Source: U.S. National Library of Medicine
On July 31 the Sustainability Accounting Standards Board (SASB) released sustainability accounting standards for the health care industry; their first in a set of ten planned industry-specific standards. SASB is a non-profit founded in 2011 to develop standards for publicly-listed companies to disclose material sustainability issues in Securities and Exchange Commission (SEC) filings. The health care industry standards are broken down into specific guidance for six sectors: biotechnology, pharmaceuticals, medical supplies and equipment, health care delivery, health care distributors and managed care. For the third installment in the series on industry-specific sustainability standards we’ll review the standards for health care delivery.
The sustainability accounting standard for the Health Care Delivery sector is comprised of two parts: 1) disclosure guidance and 2) accounting standards on sustainability topics. The disclosure guidance is the result of a multi-stakeholder process to identify material sustainability topics specific to the health care delivery sector. The stakeholder group identified eight specific sustainability topics for the health care delivery sector:
- Quality of Care and Patient Satisfaction
- Access for Low Income Patients
- Employee Recruitment, Development, and Retention
- Pricing and Billing Transparency
- Energy and Waste Efficiency
- Climate Change Impacts on Human Health and Infrastructure
- Fraud and Unnecessary Procedures
- Patient Privacy and Electronic Health Records
Accounting standards define proposed metrics for companies to use when disclosing sustainability issues. The goal is to increase the comparability of disclosures across the industry by encouraging the use of standard metrics. The accounting metrics for the Energy and Waste Efficiency topic include:
|Total annual energy consumed (gigajoules) and percentage renewable
|Total weight of Regulated Medical Waste Generation and total weight by disposition
|Total weight of pharmaceutical waste generation and total weight by disposition. Break down by: (1) hazardous waste and (2) non-hazardous (solid) waste
The description of the Energy and Waste Efficiency topic points out that the Environmental Protection Agency estimates that U.S. hospitals spend $8.8 billion annually on energy; and that improved energy management could lower operating costs and enhance shareholder value.
The SASB standards are different than other reporting standards covered previously, such as the Dairy Industry Stewardship and Sustainability Guide, in that they are inherently integrated reporting standards. Integrated reporting means that sustainability information is disclosed in the periodic financial disclosures required of public companies by the Securities and Exchange Commission (SEC); not in a separate document such as an annual sustainability report. The contention here is that sustainability information is material, not just nice to know, and investors should consider it as part of the total mix of information when making investment decisions.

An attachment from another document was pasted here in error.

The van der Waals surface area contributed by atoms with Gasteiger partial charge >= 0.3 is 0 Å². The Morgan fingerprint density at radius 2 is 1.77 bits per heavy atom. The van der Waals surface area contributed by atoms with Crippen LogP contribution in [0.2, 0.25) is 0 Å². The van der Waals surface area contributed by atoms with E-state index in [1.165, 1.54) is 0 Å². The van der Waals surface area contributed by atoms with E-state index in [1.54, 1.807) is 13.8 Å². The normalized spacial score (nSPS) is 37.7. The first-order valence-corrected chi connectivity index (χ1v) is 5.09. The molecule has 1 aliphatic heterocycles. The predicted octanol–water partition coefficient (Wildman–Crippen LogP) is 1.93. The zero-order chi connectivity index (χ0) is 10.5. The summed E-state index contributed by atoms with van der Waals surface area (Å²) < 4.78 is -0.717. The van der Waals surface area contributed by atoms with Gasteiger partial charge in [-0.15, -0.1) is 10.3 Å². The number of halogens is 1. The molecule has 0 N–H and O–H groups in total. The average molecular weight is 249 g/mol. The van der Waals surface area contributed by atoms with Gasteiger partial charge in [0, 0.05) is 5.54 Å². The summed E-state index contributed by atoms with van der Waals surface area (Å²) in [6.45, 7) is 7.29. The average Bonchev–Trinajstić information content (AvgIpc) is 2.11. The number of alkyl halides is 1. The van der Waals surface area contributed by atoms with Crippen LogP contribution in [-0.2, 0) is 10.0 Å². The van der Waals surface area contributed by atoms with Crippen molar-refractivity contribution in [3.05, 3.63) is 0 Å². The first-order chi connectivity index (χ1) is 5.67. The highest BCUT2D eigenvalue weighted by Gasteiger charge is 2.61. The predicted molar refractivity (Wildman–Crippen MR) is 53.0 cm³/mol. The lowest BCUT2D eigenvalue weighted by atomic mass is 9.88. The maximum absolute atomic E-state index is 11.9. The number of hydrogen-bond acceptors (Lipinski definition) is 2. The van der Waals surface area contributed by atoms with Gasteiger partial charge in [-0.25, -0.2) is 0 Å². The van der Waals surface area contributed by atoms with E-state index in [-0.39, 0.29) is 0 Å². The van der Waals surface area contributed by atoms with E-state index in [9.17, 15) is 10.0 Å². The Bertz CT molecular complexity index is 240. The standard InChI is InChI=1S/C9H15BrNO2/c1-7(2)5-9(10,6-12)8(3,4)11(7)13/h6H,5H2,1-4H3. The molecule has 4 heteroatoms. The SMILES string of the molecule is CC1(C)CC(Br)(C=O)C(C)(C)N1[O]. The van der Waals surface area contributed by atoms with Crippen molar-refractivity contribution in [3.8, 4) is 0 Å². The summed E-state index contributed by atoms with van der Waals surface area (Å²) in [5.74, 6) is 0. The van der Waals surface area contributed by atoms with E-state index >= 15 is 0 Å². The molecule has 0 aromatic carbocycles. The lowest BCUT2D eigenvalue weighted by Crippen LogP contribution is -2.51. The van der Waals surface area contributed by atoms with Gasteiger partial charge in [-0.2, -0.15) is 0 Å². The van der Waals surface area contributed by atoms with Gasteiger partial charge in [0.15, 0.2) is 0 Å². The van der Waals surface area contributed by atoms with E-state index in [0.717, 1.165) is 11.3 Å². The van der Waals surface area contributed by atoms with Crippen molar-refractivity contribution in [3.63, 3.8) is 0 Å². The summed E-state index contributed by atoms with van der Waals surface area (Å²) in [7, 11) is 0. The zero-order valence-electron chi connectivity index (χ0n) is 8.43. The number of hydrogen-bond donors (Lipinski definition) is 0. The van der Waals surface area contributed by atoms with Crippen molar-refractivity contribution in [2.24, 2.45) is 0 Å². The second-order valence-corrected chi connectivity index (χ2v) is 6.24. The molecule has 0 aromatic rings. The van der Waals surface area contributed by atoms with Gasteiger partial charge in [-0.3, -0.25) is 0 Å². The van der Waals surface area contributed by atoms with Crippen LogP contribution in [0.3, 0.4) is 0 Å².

The next sector specific standards planned for release by SASB are for the financial sector. The full list of the ten sectors that SASB is actively developing standards for are shown below. Timelines and the status for standard development can be found on the SASB website here.
- Health Care
- Technology & Communications
- Non Renewable Resources
- Resource Transformation
- Renewable Resources & Alternative Energy
Photo courtesy of the National Science Foundation
In the last blog post on EPA’s changes to cellulosic biofuel goal under the Renewable Fuel Standard (RFS) I touched on one of the challenges of growing feedstock for ethanol production – the land use conflict of food vs. fuel. Cellulosic ethanol helps to address this question by using byproducts such as corn stover and wood waste as inputs to the ethanol production process; but, progress on advancing this technology to commercial scale has been slow. For this Future Friday post we’ll look at research on seaweed-based biofuels that holds promise for addressing these problems while increasing the efficiency of biofuel production.
There are many advantages to using seaweed as the feedstock for biofuel production. With 71% of the earth’s surface covered in saltwater biofuel production from seaweed does not run into the same constraints and conflicts as terrestrial-based biofuels. Seaweed is up to five times more efficient at storing the suns energy in biomass, and it grows much faster than land-based plants. Another advantage is that seaweed farming is already a multibillion dollar global industry; though production to date is focused on producing alginate (a food thickener), vitamin supplements, inputs to the cosmetics and plastics industries and animal feed.